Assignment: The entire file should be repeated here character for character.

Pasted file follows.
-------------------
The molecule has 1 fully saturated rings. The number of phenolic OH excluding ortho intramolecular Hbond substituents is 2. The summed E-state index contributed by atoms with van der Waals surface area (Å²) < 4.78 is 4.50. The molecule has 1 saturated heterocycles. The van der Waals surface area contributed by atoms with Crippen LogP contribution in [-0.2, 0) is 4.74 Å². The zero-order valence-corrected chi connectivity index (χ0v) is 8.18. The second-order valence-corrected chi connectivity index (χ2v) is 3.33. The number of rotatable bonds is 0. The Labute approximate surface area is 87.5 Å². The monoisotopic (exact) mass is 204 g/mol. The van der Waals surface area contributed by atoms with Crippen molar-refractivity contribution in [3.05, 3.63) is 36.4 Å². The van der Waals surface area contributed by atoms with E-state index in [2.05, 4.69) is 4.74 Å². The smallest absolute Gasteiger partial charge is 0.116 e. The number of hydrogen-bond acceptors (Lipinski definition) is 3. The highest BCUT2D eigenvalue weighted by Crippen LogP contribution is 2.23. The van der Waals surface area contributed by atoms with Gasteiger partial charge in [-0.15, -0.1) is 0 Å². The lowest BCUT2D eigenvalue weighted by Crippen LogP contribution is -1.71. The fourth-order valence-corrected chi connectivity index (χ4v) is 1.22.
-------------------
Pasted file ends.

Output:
The molecule has 1 fully saturated rings. The number of phenolic OH excluding ortho intramolecular Hbond substituents is 2. The summed E-state index contributed by atoms with van der Waals surface area (Å²) < 4.78 is 4.50. The molecule has 1 saturated heterocycles. The van der Waals surface area contributed by atoms with Crippen LogP contribution in [-0.2, 0) is 4.74 Å². The zero-order valence-corrected chi connectivity index (χ0v) is 8.18. The second-order valence-corrected chi connectivity index (χ2v) is 3.33. The number of rotatable bonds is 0. The Labute approximate surface area is 87.5 Å². The monoisotopic (exact) mass is 204 g/mol. The van der Waals surface area contributed by atoms with Crippen molar-refractivity contribution in [3.05, 3.63) is 36.4 Å². The van der Waals surface area contributed by atoms with E-state index in [2.05, 4.69) is 4.74 Å². The smallest absolute Gasteiger partial charge is 0.116 e. The number of hydrogen-bond acceptors (Lipinski definition) is 3. The highest BCUT2D eigenvalue weighted by Crippen LogP contribution is 2.23. The van der Waals surface area contributed by atoms with Gasteiger partial charge in [-0.15, -0.1) is 0 Å². The lowest BCUT2D eigenvalue weighted by Crippen LogP contribution is -1.71. The fourth-order valence-corrected chi connectivity index (χ4v) is 1.22.